Do you get tired of hearing people talk about God’s timing and waiting on the Lord?
Along with “pray about it” or “I’ll be praying for you”, “wait on the Lord” is among the most difficult catch phrases in Western Christian culture. Perhaps it has more to do with my impatience and less to do with the concept, but I’m afraid that our desire to have the right answer has caused us to become flippant with these half-hearted condolences.
As a result, we have become desensitized to the truth. These powerful concepts have now become clichés and we experience a real temptation to throw them out altogether.
So, what do we do about it?
Waiting on the Lord is essential. It is a pillar of God’s story and absolutely necessary for living as sons and daughters. But it also can be very difficult. Beyond the platitude, I think it’s powerful to discuss “how” we should wait.
Here are a few practical steps with Biblical examples.
After Jesus’s resurrection, He appeared to the disciples as well as many others before He ascended (Acts 1:3). One verse later, we see a direct order from Jesus to his followers, “He ordered them not to depart from Jerusalem, but to wait for the promise of the Father.” (Acts 1:4).
Between those first few verses and Pentecost is a ten-day period where the followers of Jesus were waiting on the Lord. Imagine yourself as one of these early followers. You have been in the presence of the risen Savior, now you’re being told to wait.
This is the in-between glory—the time between having experienced the glory of the Lord and waiting on His future glory.
With Pentecost this weekend, the Lord has put it firmly on my heart that we are in a waiting season. Individually, many of us are waiting on the Lord to deliver on a promise. But I also believe that corporately, the body of Christ is waiting on the Lord to move in a fresh and powerful way.
In my own life, this in-between has caused me to grow frustrated, both with God and with people. But He has convicted me that neither response is healthy because it robs me of joy. If it’s robbing you of joy, it isn’t from the Father.
Below are three things the early church taught us that we should actively emulate during the in-between.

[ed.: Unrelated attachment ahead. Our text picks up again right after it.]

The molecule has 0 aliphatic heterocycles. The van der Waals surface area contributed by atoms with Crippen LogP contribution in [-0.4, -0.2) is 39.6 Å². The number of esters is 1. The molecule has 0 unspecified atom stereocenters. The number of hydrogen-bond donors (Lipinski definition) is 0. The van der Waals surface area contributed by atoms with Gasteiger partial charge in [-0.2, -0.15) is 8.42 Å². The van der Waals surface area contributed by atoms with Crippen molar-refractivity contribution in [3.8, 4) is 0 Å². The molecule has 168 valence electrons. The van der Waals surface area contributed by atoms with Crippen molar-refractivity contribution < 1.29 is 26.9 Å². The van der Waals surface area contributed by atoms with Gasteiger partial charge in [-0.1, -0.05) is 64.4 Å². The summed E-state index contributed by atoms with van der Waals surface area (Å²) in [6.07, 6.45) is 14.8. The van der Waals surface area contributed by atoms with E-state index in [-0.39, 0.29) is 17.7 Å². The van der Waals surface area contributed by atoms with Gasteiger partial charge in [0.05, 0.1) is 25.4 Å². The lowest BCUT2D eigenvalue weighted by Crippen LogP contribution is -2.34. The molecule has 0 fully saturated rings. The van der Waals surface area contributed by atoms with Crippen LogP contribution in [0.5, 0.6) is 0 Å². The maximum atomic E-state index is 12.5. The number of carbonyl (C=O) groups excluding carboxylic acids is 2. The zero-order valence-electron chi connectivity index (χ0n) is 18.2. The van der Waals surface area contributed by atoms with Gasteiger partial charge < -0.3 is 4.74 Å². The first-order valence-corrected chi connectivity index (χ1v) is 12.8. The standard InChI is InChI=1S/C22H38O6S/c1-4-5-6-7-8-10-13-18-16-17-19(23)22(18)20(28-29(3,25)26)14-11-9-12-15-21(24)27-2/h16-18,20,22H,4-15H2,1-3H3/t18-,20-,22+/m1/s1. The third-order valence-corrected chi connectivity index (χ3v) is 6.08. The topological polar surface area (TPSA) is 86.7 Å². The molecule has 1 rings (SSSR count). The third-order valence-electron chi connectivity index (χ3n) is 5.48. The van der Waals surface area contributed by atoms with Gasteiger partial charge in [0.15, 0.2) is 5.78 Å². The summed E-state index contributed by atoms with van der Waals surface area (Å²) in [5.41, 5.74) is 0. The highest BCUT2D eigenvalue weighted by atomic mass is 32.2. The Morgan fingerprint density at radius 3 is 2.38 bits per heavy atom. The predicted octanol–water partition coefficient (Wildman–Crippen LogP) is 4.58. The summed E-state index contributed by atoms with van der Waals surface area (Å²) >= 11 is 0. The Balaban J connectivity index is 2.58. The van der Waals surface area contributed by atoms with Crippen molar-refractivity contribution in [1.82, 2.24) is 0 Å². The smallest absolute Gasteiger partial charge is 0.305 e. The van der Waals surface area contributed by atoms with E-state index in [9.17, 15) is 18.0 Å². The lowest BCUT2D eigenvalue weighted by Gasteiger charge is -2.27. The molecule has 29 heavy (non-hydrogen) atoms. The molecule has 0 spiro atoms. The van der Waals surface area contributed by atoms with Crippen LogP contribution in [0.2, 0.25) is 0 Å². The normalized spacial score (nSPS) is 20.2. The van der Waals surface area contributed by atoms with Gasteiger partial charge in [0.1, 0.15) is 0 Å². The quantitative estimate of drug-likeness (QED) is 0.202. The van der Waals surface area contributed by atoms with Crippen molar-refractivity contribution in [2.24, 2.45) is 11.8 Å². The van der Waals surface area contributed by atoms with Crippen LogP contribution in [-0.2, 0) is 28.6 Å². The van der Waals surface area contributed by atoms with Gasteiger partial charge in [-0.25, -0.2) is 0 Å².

When you look at Acts 1, you see 120 people who remained after Jesus’s three-year ministry—a ministry that likely reached hundreds of thousands. That in and of itself would have been discouraging. But what we learn is that these 120 were devoted to gathering together for worship, prayer and community. (Acts 1:13-14)
In my life, there was a season when I became frustrated with church and wanted to step away altogether. For a while I did. During that season I became angry at the institution and it caused seeds of bitterness to take root in my heart. But God gently reminded me of the importance of gathering, not necessarily on Sunday in a building, but coming together with other believers to worship, to pray and to experience community.
Church isn’t simply something we do, it’s who we are as followers of Christ.
In our waiting, we must continue to gather for the purpose of worship, prayer and community, but that alone isn’t church. We are the church. Essentially, every gathering, every encounter, every relationship presents the opportunity to invite the presence of God.
In your own life, what do your gatherings look like?
Step Into Your Role
One of my favorite passages is Acts 1:15 when it says, “Peter stood up among the brothers.” This is so powerful because of what we know about Peter. Just a month before, he had denied Christ at the crucifixion. Now, he’s standing up and stepping into his role as a leader among the brothers.
Leadership culture is wrought with shortcomings and failures. As a result, we’ve criticized failed leadership. Consequently, many people are hesitant to stand up. Peter wasn’t afraid to stand up after His restoration because He knew that’s who he was called to be.
Adversely, in a culture that idolizes the pastoral role, it’s easy to feel insignificant if we’re not on stage. So many people neglect their importance in the body because they’re not “on staff” at a church. This mindset must end if we’re to be true disciples. Remember, there were 119 others who had vibrant and active parts within this community.
During our waiting seasons, we have to be willing to step into the anointing that God has for us. In fact, that is our greatest act of obedience—to step into who He has created us to be.
What does stepping up look like for you?
Get On With It
Too often, waiting on the Lord conveys sitting on a couch and doing nothing. But that’s not what we see in Acts.
Peter and the rest of the disciples were actively getting on with the work. In fact, they’re meeting and making decisions about who should replace Judas. To me, this shows that they’re exercising what we call “courageous patience”. This is an active waiting season—a season of peaceful anticipation of God’s promise while actively doing the work at hand.
It’s easy to use waiting as an excuse for complacency. On the flip side, it’s easy to stay busy with Godly things without actually being busy with God Himself. Both are dangerous.
The point is, get on with what He’s placed in front of you. That begins with listening and letting Him lead.
Are you using your in-between to draw nearer to the Father?
If you find yourself waiting today, my prayer is that these ideas will give you practical ways to engage your faith in-between. If you need help discerning what that might be, we have created great resources to come alongside you and help with the process. Connect with us via email or text YOUPRINT to 33222 to learn more.
Friends, God’s promised glory is coming.
Let us ready our hearts and draw near as we boldly step into who He has created us to be.